“And we will continue the space theme. Yes, some international organizations are deleting the Gagarin name from the history of human space exploration. But our memory will still be stronger. The exploration of Mars has already begun. According to space programs, the first manned flight to Mars is planned by 2035. We have already filmed the Martian dunes and recorded the noise of the Martian wind. Yes, the Andromeda nebula was already photographed using the Hubble Telescope. Yes, gravitational waves have already been recorded, the moment of the birth of the universe. They even managed to capture the first the photographs of a black hole with the most powerful telescopes.
But this great path for humanity into space began with Yuri Gagarin, who 61 years ago uttered the historic “Let’s Go.” That was a statement. But now we have to look for an answer to the question, where have we come from? And no matter how difficult the answer may be, we must find it. Otherwise, in the future, we will never again be able to make it to the peaks of progress that we climbed to then. Thanks to Tsiolkovsky, Gagarin, Korolev. Let us once again flip through these pages of a great story that is reflected in science, in film, in literature, in outer space itself. From the height of our modern reality. Anton Tsuman will continue with the theme. “
“First there were books about space, movies about space, now there is one of the most popular computer games in the world – also about space. That is, we have a real cultural phenomenon of cosmic proportions. But humanity has dreamed of space almost from the beginning of its history. And in each era, it represented it in its own way.
Man tried to imagine space outside the earth both in antiquity and in the Middle Ages. But the more scientific theory developed, the more complex and accurate the images became. As an example, these drawings are from the Space Travel Album by Konstantin Tsiolkovsky, who is rightly called the father of world cosmonautics. Judge for yourself: here is, for example, an astronaut’s exit from the airlock on a spacecraft. And sketches, visualizations of how different objects will behave in zero gravity.
And all this – a few decades before Leonov’s spacewalk, a quarter of a century before Gagarin’s flight. According to cosmonautical historian Alexander Zheleznyakov, Tsiolkovsky’s drawings are an illustration of the fact that humanity at that time came as close as possible to its old dream – to discover outer space.
“At the beginning of the film’s era, space immediately began to play one of the main roles. Yes, and the most advanced plans were reflected there: the launch of a rocket, the first steps of a person on the moon’s surface. And the most unusual thing about these images is that they were taken 26 years before Gagarin’s flight. “
The film “Space Flight” from 1935 was the first science fiction film where science was more than fiction. Director Vasily Zhuravlev personally consulted Tsiolkovsky on how to portray weightlessness and movement on the moon’s surface. Yes, after almost a century, technical shortcomings are striking, but at the time, these images seemed almost documentary.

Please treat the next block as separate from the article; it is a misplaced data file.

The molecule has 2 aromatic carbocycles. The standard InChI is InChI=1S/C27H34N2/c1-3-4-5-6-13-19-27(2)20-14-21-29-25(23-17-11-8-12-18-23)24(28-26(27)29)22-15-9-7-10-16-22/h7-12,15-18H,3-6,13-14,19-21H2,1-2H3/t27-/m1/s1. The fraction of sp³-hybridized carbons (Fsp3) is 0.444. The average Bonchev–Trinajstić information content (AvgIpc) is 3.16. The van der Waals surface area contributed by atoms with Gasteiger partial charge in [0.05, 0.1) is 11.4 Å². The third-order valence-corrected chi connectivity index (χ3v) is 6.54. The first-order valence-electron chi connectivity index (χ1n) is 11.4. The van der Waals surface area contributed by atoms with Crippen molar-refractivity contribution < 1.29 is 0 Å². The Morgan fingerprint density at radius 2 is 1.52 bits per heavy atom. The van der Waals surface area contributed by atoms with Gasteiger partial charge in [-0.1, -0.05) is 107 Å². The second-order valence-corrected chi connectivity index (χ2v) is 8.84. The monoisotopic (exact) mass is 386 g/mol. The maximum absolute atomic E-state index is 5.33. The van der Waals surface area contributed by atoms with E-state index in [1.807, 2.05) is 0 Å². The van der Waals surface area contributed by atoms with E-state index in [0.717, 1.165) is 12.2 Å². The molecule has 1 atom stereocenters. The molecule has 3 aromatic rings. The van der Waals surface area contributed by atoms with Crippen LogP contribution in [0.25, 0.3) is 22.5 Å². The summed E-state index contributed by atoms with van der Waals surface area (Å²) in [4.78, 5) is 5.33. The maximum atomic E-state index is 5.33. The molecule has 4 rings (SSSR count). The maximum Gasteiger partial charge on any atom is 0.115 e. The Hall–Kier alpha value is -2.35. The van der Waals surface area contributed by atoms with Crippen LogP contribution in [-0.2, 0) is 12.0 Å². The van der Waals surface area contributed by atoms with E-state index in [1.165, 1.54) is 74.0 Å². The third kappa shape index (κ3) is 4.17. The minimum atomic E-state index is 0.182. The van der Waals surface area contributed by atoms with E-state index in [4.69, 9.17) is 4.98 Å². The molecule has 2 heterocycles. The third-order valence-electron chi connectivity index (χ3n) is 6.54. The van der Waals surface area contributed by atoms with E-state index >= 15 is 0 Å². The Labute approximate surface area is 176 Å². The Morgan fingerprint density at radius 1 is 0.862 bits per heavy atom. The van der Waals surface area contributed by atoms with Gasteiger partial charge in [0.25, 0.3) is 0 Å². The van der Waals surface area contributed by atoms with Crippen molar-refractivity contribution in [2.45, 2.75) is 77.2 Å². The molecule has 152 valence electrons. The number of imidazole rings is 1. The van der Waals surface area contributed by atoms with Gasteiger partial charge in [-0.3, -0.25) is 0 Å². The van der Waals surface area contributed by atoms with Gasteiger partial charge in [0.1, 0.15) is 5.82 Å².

And some scenes from world film work were then firmly rooted in modern astronautics. “Countdown” from the film Woman in the Moon from 1929, used as a film by the German director Fritz Lang. Now, less than a century later, the countdown follows the launch of rockets from all the world’s space ports. So the director’s idea became a tradition in astronautics.
Another example of accuracy in the director’s forecasts. The film Planet of Storms by Leningrad director Pavel Klushantsev, created even before Gagarin’s flight, was decades ahead of its time.
The idea of a hovercraft was later repeated by George Lucas in Star Wars, the visual image of spacesuits will not only become a prototype for real, but will also be reflected in Ridley Scott’s Prometheus. The list is endless. But one thing is clear: without Klushantsev’s experiment, the image of space in cinemas would have been different.
When the film was released, it was kept in cinemas in Leningrad for almost six months. And now what? Will he be able, 60 years later, to inspire a younger generation that is already living in the age of gadgets? We introduced Planet of Storms to modern 8th graders, asked if they would go to the movies today and got very unusual reviews.
Yes, at that time all images of space were 100% fiction. Gagarin’s flight saw him on his own. Literally live.
“On April 12, 1961, not only did the first man visit space, but the first image of a man in space appeared on Earth. Filmed with the Seliger camera.
Image with delays, artifacts, signal loss, but the first. And two years later, the astronauts themselves noted, they say, the picture, like at home, on TV.
For astronautics, such an image is not for beauty. The most accurate docking and control systems are simply impossible without a host of cameras. These, for example, developed by St. Petersburg Research Institute of Television, equips our spacecraft. They will carefully target the ship and they will monitor the condition of the astronauts.
It is thanks to such technologies that space currents are becoming more and more popular. Everyone is interested in how our astronauts settle there.
Throughout the history of mankind, space has been more than just a goal, it has been a dream. Yes, Gagarin’s flight 61 years ago brought her closer to reality. But even today, for most of the planet’s inhabitants, space is still unattainable. So space movies, books and games remain the way to satisfy our curiosity. But exactly until the flight in the Earth-Earth orbit becomes as mundane as the Petersburg-Vyborg train.